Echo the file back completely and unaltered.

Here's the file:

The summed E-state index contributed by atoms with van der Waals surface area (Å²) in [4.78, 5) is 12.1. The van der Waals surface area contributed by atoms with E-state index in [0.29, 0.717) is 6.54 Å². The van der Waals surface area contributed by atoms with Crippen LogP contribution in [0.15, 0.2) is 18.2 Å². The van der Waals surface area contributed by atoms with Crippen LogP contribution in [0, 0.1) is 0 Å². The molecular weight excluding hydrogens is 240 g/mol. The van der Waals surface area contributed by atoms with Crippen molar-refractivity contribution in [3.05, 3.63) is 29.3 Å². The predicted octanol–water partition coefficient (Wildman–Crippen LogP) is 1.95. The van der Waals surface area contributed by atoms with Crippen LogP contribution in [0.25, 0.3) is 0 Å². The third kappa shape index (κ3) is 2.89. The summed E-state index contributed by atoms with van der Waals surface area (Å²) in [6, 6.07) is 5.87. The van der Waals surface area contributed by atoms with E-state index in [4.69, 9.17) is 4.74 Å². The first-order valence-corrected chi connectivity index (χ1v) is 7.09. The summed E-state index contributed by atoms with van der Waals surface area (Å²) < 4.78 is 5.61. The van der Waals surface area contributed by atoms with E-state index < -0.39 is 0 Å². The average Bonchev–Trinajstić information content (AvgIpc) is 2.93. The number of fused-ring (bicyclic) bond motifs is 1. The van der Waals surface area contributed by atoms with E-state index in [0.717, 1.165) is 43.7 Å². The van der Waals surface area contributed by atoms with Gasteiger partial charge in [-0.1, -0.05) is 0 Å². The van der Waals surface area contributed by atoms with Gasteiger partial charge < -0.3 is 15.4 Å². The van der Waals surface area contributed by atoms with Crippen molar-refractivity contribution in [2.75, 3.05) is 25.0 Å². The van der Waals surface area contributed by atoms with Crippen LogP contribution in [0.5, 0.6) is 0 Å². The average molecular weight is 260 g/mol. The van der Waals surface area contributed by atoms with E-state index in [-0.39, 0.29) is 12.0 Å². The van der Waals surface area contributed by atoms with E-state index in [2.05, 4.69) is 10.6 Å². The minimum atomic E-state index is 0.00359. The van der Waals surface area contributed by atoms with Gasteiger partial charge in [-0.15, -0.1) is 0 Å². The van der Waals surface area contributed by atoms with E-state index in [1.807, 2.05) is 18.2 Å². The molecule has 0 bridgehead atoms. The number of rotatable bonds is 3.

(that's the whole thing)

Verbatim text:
The summed E-state index contributed by atoms with van der Waals surface area (Å²) in [4.78, 5) is 12.1. The van der Waals surface area contributed by atoms with E-state index in [0.29, 0.717) is 6.54 Å². The van der Waals surface area contributed by atoms with Crippen LogP contribution in [0.15, 0.2) is 18.2 Å². The van der Waals surface area contributed by atoms with Crippen LogP contribution in [0, 0.1) is 0 Å². The molecular weight excluding hydrogens is 240 g/mol. The van der Waals surface area contributed by atoms with Crippen molar-refractivity contribution in [3.05, 3.63) is 29.3 Å². The predicted octanol–water partition coefficient (Wildman–Crippen LogP) is 1.95. The van der Waals surface area contributed by atoms with Crippen LogP contribution in [0.25, 0.3) is 0 Å². The third kappa shape index (κ3) is 2.89. The summed E-state index contributed by atoms with van der Waals surface area (Å²) in [6, 6.07) is 5.87. The van der Waals surface area contributed by atoms with E-state index in [4.69, 9.17) is 4.74 Å². The first-order valence-corrected chi connectivity index (χ1v) is 7.09. The summed E-state index contributed by atoms with van der Waals surface area (Å²) < 4.78 is 5.61. The van der Waals surface area contributed by atoms with E-state index < -0.39 is 0 Å². The average Bonchev–Trinajstić information content (AvgIpc) is 2.93. The number of fused-ring (bicyclic) bond motifs is 1. The van der Waals surface area contributed by atoms with E-state index in [0.717, 1.165) is 43.7 Å². The van der Waals surface area contributed by atoms with Gasteiger partial charge in [-0.1, -0.05) is 0 Å². The van der Waals surface area contributed by atoms with Gasteiger partial charge < -0.3 is 15.4 Å². The van der Waals surface area contributed by atoms with Crippen molar-refractivity contribution in [2.75, 3.05) is 25.0 Å². The van der Waals surface area contributed by atoms with Crippen LogP contribution in [0.5, 0.6) is 0 Å². The average molecular weight is 260 g/mol. The van der Waals surface area contributed by atoms with E-state index in [-0.39, 0.29) is 12.0 Å². The van der Waals surface area contributed by atoms with E-state index in [2.05, 4.69) is 10.6 Å². The minimum atomic E-state index is 0.00359. The van der Waals surface area contributed by atoms with Gasteiger partial charge in [-0.15, -0.1) is 0 Å². The van der Waals surface area contributed by atoms with E-state index in [1.807, 2.05) is 18.2 Å². The molecule has 0 bridgehead atoms. The number of rotatable bonds is 3.